The master has failed more times than the beginner has even tried.
The alarm on my phone chimes as I’m putting together behavioral case notes to send to a client’s veterinarian. I switch it off, then count 15 treats into my hand. Setting my phone’s stopwatch for one minute, I grab the toenail clippers and call Layla over. As the stopwatch starts, I quietly hold out a hand. Layla eagerly places her paw into my hand, and I click with my tongue and hand her a treat, letting go of her paw as she swallows. She puts her paw back into my hand and gets another click and treat. We do this four more times, and on the seventh try I gently tap one of her toenails with the nail clipper, clicking and treating her for holding still. She gets three more clicks for offering her paw, then I calmly clip the very tip of her dewclaw for another click and treat. We end the session with four more clicks and treats for offering her paw. I stop the stopwatch on my phone. It’s been 47 seconds since the start of our session. I thank Layla, give her a release cue, and return to writing my case notes. My phone’s alarm will go off again in another hour, and it will be Trout’s turn to enjoy a short training session. I decide that I’ll work on her newest trick, yodeling on cue.
This sort of training session is common in my household and in my client’s homes. Setting aside five, ten, or fifteen minutes to train every day can be difficult for the busy family or professional, but it’s easy to find a minute of time to work with your dog. A lot can be accomplished in sixty seconds!
Setting an alarm to go off once an hour whenever you’re home is a great reminder to work with your dog. Decide what you’d like to work on ahead of time, then keep it short and sweet. Ideally, it’s best to choose a skill that you can reward frequently: ten to twenty treats in a minute is a good goal to shoot for. If you count the treats out ahead of time and have them ready to go, so much the better.
So, what can you train in a minute? Here are just a few skills that I commonly have my clients work on:
- Loose-leash walking: snap the leash on your dog’s collar and spend sixty seconds walking around your living room or driveway.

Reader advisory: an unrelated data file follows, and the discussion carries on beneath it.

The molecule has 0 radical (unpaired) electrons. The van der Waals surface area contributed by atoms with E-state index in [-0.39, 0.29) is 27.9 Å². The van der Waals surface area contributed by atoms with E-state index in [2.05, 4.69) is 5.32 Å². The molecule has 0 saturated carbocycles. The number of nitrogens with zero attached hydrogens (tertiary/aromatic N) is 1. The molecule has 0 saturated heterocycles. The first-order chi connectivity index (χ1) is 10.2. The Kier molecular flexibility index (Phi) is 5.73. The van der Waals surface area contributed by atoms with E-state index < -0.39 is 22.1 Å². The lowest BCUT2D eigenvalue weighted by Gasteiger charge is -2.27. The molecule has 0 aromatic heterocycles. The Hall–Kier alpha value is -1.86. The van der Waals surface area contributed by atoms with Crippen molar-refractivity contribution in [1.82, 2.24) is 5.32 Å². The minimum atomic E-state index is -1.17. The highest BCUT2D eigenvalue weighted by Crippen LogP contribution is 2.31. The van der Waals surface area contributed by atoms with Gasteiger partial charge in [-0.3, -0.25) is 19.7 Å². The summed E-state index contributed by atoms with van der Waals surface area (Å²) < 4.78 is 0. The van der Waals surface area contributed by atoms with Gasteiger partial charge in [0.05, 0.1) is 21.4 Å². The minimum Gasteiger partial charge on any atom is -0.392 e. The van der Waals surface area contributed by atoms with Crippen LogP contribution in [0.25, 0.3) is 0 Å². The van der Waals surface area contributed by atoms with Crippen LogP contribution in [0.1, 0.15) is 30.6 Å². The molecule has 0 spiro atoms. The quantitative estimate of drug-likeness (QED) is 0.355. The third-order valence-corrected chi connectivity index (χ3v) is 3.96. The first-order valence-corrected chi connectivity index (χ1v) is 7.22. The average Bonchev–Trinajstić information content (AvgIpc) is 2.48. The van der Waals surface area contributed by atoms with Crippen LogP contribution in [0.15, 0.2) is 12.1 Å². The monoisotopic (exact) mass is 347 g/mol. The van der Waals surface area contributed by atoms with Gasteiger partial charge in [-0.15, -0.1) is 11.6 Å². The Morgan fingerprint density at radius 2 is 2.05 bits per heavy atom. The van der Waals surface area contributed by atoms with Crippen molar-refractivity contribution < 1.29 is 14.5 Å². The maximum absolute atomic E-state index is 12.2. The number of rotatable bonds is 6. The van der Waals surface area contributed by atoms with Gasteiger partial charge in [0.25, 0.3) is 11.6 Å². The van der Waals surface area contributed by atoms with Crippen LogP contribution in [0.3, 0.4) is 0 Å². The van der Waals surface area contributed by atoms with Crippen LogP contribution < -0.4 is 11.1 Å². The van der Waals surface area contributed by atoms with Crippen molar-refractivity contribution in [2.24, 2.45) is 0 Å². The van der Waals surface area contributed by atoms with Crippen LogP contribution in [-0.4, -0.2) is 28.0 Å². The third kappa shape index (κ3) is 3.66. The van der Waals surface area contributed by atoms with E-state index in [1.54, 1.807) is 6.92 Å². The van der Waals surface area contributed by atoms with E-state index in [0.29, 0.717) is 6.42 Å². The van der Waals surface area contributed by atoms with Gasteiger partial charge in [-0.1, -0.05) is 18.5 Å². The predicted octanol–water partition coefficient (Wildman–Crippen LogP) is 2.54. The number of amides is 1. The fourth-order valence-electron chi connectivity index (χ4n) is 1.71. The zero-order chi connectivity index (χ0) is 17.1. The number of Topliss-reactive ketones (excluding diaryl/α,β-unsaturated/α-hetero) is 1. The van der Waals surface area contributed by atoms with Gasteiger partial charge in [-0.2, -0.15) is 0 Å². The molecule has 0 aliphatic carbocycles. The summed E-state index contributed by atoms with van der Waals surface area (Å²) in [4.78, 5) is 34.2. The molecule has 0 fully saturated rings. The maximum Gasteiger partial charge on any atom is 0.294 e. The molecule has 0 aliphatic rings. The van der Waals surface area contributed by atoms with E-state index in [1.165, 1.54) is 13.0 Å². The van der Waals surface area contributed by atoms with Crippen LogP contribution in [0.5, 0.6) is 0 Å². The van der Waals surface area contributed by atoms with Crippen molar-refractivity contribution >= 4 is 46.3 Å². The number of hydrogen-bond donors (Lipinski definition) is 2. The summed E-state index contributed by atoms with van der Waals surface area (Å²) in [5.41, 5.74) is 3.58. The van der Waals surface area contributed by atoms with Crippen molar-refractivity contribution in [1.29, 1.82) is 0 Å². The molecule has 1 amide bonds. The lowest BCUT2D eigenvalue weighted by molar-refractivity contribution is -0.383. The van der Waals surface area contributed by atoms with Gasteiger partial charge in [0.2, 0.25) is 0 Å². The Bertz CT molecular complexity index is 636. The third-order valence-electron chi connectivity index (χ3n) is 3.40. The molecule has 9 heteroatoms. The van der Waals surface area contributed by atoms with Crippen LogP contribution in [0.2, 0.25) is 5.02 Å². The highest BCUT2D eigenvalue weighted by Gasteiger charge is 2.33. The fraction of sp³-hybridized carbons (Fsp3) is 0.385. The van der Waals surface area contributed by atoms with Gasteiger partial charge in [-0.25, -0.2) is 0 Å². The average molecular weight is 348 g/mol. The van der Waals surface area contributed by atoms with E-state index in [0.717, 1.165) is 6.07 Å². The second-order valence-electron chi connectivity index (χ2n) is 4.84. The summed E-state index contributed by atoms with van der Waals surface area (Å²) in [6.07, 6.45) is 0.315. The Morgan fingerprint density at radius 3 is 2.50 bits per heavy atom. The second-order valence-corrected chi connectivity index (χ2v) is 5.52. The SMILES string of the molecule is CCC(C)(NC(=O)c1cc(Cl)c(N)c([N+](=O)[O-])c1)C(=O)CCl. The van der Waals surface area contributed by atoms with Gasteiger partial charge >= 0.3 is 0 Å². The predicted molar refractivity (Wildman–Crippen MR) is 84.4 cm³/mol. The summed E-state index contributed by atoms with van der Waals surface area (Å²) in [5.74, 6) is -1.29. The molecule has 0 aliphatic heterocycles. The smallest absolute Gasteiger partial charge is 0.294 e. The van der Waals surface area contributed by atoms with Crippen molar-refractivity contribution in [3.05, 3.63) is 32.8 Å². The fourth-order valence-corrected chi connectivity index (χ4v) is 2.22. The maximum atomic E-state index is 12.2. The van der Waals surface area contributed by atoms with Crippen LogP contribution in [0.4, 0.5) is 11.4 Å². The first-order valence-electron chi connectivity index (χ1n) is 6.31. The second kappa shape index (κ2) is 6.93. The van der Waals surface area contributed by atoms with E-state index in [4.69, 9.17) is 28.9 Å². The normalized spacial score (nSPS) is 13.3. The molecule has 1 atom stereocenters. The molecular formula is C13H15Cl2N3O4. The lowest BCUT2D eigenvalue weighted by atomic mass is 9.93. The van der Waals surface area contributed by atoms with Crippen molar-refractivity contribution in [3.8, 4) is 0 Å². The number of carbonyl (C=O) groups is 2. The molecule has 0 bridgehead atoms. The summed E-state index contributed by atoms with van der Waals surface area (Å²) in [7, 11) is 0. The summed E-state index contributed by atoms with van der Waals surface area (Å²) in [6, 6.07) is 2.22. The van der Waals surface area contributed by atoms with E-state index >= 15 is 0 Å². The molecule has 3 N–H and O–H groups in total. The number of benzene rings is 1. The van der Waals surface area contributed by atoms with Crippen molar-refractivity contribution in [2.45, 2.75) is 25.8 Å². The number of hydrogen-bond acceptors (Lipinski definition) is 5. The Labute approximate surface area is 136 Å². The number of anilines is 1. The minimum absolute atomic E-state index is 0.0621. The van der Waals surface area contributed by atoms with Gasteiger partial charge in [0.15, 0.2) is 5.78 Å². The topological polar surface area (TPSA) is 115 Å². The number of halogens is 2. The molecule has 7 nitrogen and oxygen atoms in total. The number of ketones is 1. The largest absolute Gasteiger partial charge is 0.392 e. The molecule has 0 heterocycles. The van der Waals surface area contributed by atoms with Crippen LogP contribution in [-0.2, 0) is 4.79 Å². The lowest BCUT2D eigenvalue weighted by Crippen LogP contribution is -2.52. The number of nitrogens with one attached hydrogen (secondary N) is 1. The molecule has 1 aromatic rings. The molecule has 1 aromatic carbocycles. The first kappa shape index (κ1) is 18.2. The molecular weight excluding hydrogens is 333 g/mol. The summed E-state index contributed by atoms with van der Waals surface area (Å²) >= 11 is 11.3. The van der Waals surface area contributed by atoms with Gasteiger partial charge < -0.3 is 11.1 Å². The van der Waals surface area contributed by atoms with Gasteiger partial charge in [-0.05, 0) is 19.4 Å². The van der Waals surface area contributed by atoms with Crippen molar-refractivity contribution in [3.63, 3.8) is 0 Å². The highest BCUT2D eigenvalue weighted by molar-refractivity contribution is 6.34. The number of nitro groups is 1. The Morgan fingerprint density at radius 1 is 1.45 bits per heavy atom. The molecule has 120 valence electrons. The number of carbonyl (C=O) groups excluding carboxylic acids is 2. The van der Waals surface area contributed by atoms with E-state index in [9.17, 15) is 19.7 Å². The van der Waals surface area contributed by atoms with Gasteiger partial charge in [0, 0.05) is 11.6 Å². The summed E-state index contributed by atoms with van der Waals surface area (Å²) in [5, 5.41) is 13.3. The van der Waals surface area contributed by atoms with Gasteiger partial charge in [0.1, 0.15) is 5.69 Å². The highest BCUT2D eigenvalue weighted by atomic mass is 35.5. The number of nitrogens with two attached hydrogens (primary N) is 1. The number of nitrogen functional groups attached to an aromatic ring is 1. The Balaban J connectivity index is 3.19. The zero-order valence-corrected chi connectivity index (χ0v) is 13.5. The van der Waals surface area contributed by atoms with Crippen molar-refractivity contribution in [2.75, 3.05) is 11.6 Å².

- Recall: toss a treat across the room, then call your dog to come, grabbing her collar when she reaches you and then feeding a treat. Repeat this game as many times as you can in a minute.
- Muzzle or Gentle Leader love: click and treat your dog for targeting the muzzle or Gentle Leader. As your dog gets the idea of the game, begin feeding the treats inside the basket of the muzzle or through the nose band of the Gentle Leader.
- Stay: click and treat your dog for holding still as you shift your weight in front of him, gradually increasing the difficulty until you can jump up and down in front of him, turn in a circle in front of him, and walk in a circle around him without him moving a muscle.
- Ears, nails, and tails, oh my: if your dog doesn’t like to be touched somewhere, spend some time teaching him that touch predicts food. Touch the offending area (or the closest area you can touch without stressing him), then reward. This is a great way to teach dogs to enjoy brushing, nail trimming, ear cleaning, toothbrushing, or any other sort of handling.
- Sits, downs, and stands: can your dog differentiate these cues? Practice your sit-down-sit-stand-down-stand progression, mixing up the signals in an unpredictable order.
- Tricks: trying to teach your dog to fetch a tissue when you sneeze, bow, spin, or sit pretty? Work on it in little bits!
- Leave it and Zen: can your dog offer eye contact while you hold a treat out to the side? Can she ignore a treat in your open palm? Can she offer hand targets while a pile of treats is sitting on the ground?
- Noise desensitization and counterconditioning: if your dog hates thunder, beeping, or other noises, you can play those noises softly on your computer, following each with a tasty treat.